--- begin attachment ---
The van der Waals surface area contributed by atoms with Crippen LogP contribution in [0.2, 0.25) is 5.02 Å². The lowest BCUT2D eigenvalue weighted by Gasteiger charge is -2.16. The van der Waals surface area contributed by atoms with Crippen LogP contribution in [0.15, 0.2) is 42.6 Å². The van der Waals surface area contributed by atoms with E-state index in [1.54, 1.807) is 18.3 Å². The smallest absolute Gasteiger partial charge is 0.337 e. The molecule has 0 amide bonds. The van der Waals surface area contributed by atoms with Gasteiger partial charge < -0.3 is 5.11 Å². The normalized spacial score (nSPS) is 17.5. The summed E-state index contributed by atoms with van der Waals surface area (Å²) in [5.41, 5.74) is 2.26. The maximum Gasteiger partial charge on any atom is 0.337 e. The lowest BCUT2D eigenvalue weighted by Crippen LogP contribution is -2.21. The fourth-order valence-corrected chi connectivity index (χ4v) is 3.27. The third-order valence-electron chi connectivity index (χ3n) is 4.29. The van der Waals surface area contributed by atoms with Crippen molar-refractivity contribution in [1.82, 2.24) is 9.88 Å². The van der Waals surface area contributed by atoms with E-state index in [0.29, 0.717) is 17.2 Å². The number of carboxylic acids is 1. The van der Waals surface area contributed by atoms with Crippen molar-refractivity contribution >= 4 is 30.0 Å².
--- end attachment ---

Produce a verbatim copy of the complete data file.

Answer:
The van der Waals surface area contributed by atoms with Crippen LogP contribution in [0.2, 0.25) is 5.02 Å². The lowest BCUT2D eigenvalue weighted by Gasteiger charge is -2.16. The van der Waals surface area contributed by atoms with Crippen LogP contribution in [0.15, 0.2) is 42.6 Å². The van der Waals surface area contributed by atoms with E-state index in [1.54, 1.807) is 18.3 Å². The smallest absolute Gasteiger partial charge is 0.337 e. The molecule has 0 amide bonds. The van der Waals surface area contributed by atoms with Gasteiger partial charge < -0.3 is 5.11 Å². The normalized spacial score (nSPS) is 17.5. The summed E-state index contributed by atoms with van der Waals surface area (Å²) in [5.41, 5.74) is 2.26. The maximum Gasteiger partial charge on any atom is 0.337 e. The lowest BCUT2D eigenvalue weighted by Crippen LogP contribution is -2.21. The fourth-order valence-corrected chi connectivity index (χ4v) is 3.27. The third-order valence-electron chi connectivity index (χ3n) is 4.29. The van der Waals surface area contributed by atoms with Crippen molar-refractivity contribution in [1.82, 2.24) is 9.88 Å². The van der Waals surface area contributed by atoms with E-state index in [0.29, 0.717) is 17.2 Å². The number of carboxylic acids is 1. The van der Waals surface area contributed by atoms with Crippen molar-refractivity contribution >= 4 is 30.0 Å².